Trap: Don’t expect a goleado

GOLEADO is the Italian for goal-glut, the kind of riotous scoreline which can sometimes occur when sharks encounter minnows and a feeding frenzy ensues.

But Giovanni Trapattoni has warned against any complacency on the part of either his players or the home supporters as Ireland prepare to follow their hard-earned Euro 2012 qualifying victory against Armenia with what ought to be much less challenging outing against little Andorra in the first competitive international at the Aviva Stadium tomorrow night.

“I think goleado is not easy in football any more,” the manager said. “But I do hope we can put on a show which is worthy of such a beautiful stadium. It deserves a good show and the atmosphere there will be very important for the players. But while I am confident we will play a good game, I keep repeating to the players: we have not qualified yet. There is no room for complacency. It would be a great mistake to think we’ve already got the result in this game. The players know this. Every game brings a new opponent and the more Ireland go up, the more aggressive the opponent becomes. The opposition cannot ever be underestimated. I can never accept that attitude.”

Trapattoni could legitimately cite Andorra’s creditable achievement in restricting Russia to just a two-goal win on Friday as a timely wake-up call, but then that game was played in the tiny Estadi Comunal in Andorra and, inevitably, more will be expected of the Irish at their soaring new home tomorrow night.

However, Trapattoni’s refusal to take anything for granted, allied to his innate tactical caution, means that, fitness permitting, we are unlikely to see any significant reshuffling of his pack for a game which others might regard as welcome light relief after the lung-bursting intensity of Ireland’s exertions in sweltering Yerevan.

After Paul Green manifestly struggled to get to grips with the midfield role on his competitive debut in Armenia – although Trapattoni continues to insist that the Derby man was much-improved in the second-half – the visit of Andorra might look like a perfect opportunity for Darron Gibson to take a bow but, if the Manchester United man is to see action, it’s more likely it will be only when sprung from the bench.

And, in analysing the players’ competing claims, an impassioned Trapattoni got to the heart of his own tactical approach, illustrating his argument with an example from his own playing career.

“You can change a man, maybe when he is tired or after one hour, but changing the system is not possible,” he stressed. “Or, rather, it is possible but then there are consequences. The players have a habit, they know the system, they know where their roles are, depending on where the ball is.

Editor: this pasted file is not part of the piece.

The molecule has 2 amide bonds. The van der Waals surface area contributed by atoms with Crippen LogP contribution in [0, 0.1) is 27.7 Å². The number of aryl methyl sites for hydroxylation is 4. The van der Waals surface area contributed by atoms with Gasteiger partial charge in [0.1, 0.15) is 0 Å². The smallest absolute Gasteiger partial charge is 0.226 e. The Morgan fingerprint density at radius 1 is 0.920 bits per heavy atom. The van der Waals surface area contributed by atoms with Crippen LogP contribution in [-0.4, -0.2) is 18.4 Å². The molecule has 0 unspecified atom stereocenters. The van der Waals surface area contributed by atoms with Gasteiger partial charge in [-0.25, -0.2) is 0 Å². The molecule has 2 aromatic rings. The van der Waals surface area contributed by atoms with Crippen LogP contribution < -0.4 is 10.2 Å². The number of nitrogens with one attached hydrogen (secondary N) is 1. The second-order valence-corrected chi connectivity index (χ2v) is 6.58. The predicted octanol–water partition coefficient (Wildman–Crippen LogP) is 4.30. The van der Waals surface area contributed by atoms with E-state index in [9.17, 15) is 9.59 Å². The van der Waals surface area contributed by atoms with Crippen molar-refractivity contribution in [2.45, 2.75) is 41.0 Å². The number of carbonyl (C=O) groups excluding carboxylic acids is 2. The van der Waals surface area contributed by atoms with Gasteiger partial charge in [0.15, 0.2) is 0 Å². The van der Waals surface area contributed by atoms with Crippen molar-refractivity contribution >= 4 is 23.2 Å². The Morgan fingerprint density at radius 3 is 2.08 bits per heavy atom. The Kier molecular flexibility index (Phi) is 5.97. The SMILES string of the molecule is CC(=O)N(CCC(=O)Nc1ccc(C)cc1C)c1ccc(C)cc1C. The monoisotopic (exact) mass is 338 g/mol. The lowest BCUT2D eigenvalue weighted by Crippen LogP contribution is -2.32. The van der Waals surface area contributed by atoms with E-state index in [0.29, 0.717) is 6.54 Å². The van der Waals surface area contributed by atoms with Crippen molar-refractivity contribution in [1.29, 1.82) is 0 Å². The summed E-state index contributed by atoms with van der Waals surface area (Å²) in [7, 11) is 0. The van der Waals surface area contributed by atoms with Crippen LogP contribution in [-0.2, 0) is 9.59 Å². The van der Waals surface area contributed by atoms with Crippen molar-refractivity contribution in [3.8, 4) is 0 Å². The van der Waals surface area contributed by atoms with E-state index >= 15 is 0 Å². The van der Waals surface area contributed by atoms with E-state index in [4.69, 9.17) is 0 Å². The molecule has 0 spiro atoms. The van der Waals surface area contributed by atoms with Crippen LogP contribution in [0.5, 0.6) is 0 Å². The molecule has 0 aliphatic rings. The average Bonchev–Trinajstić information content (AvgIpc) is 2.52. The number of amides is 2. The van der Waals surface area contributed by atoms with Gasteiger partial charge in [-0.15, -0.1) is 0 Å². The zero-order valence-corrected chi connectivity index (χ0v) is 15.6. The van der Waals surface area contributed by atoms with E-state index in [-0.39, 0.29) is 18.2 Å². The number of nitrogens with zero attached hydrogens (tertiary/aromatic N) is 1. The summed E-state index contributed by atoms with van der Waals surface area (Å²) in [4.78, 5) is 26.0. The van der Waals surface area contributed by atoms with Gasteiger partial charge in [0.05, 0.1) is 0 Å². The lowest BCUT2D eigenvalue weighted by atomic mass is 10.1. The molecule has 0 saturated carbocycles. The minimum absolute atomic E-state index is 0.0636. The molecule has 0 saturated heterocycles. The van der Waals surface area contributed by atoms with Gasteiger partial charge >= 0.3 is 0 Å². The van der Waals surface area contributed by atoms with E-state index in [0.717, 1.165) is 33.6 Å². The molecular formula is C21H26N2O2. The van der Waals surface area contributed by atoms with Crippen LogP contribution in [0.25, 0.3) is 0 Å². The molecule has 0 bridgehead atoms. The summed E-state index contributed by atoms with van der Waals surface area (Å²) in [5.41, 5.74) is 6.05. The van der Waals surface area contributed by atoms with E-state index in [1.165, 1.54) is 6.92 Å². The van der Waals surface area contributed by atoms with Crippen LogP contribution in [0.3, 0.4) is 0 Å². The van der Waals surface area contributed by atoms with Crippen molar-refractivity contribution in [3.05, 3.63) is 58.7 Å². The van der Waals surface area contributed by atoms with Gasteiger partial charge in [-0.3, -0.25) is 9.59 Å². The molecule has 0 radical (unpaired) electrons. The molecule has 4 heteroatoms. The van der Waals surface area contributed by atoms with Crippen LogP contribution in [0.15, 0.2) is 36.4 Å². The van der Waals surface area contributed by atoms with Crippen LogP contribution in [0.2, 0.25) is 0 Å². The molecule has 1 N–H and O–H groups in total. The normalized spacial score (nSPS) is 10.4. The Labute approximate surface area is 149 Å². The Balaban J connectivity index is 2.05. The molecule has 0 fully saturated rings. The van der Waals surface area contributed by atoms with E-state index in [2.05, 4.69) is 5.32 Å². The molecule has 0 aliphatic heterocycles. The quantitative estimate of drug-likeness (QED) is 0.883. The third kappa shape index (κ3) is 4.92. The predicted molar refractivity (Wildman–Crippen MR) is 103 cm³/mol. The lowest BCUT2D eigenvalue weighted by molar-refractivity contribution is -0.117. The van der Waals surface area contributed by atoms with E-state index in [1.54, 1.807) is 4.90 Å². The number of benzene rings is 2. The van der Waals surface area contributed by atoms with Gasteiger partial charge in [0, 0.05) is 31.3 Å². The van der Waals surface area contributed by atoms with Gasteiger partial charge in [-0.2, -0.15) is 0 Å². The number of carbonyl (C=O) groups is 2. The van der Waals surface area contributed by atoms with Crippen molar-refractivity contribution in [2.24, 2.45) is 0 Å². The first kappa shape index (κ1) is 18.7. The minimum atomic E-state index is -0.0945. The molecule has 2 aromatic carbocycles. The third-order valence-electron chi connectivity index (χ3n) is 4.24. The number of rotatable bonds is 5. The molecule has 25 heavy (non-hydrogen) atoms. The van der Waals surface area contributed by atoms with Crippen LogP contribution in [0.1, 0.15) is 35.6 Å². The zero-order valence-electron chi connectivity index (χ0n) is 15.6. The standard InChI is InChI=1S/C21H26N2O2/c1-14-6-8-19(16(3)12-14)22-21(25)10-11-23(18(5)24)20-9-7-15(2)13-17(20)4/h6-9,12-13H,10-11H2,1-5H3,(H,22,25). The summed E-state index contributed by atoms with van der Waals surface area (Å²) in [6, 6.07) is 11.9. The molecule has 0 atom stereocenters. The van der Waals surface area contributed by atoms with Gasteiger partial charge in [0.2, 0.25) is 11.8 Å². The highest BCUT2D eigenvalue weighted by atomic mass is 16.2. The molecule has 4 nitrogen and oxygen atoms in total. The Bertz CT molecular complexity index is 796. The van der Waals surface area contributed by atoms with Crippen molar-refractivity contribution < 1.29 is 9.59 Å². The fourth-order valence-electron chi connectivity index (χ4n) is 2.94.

“Yes, creativity is important but there are other qualities. There is the player who, when his team is on the ball, can play well, pass well, look well. But when the opponent has the ball, he is not aggressive enough. I know this from my own experience playing for Italy. I had a team- mate, Romano Fogli of Bologna, who did not play because the coach chose me. He played very fantastic football and I really estimated him. People asked why the coach picked me and not him. But that Italian team had other fantastic, creative players and they needed someone like me. For protection.

“I like Gibson, he plays beautiful football for a great team. I have heart for Gibson, for all my players. But I think I am right and balanced in my choices despite my affection for individual players. The players are all nice, they are all my sons. When it comes to making these choices, the job of the manager can be a thankless task.”

Having rested up after their long journey through the night from Yerevan, the Irish squad was back on the training pitch at Gannon Park in Malahide yesterday, where assistant manager Marco Tardelli reported that everyone was fit and well and available for selection tomorrow. It had already been confirmed that Damien Duff would miss the match against Andorra but Paul McShane, who received treatment at his club while the team were in Armenia, has now rejoined the camp having fully recovered from a hamstring problem. Tardelli has watched a tape of Andorra’s defeat by Russia and says that, while the Russians might have scored five, the part-timers notched up two decent chances of their own. He also played down Andorra’s reputation for sometimes resorting to roughhouse treatment in a bid to close the quality gap.

“For us it could be dangerous for the yellow cards because (Glenn) Whelan is on one yellow after Armenia,” he said, before quickly adding, “but I have seen DVDs of Andorra and it’s not a problem.”

On the subject of whether it would be prudent to rest the Stoke man tomorrow, Tardelli was non-committal but in response to the suggestion that Trapattoni doesn’t like to change his line-ups if he can help it, the Italian smiled and replied: “You know him well.”

And, like his boss, Tardelli was anxious that no-one should consider tomorrow’s result a foregone conclusion.

“Normally it’s expected to win easily against Andorra but you know football, everything is possible on the pitch,” he said. “Every match is dangerous, and we respect Andorra like we respect every team. So normally it’s possible to win, yes, but I remember Andorra scored against Ireland before at Lansdowne Road.”

That was in 2001 when, astonishingly, the visitors took the lead after half an hour before Mick McCarthy’s side belatedly woke up to secure a 3-1 win. But that was nearly as good as it’s ever gotten for the Andorrans who come to Ireland ranked the seventh lowest team in world football and with just one competitive victory, at home to Macedonia, in their history.

So the Irish fans may be expecting a goleado but, don’t you just know, Trapattoni will have no complaints if Ireland get maximum points with a minimum of goals.


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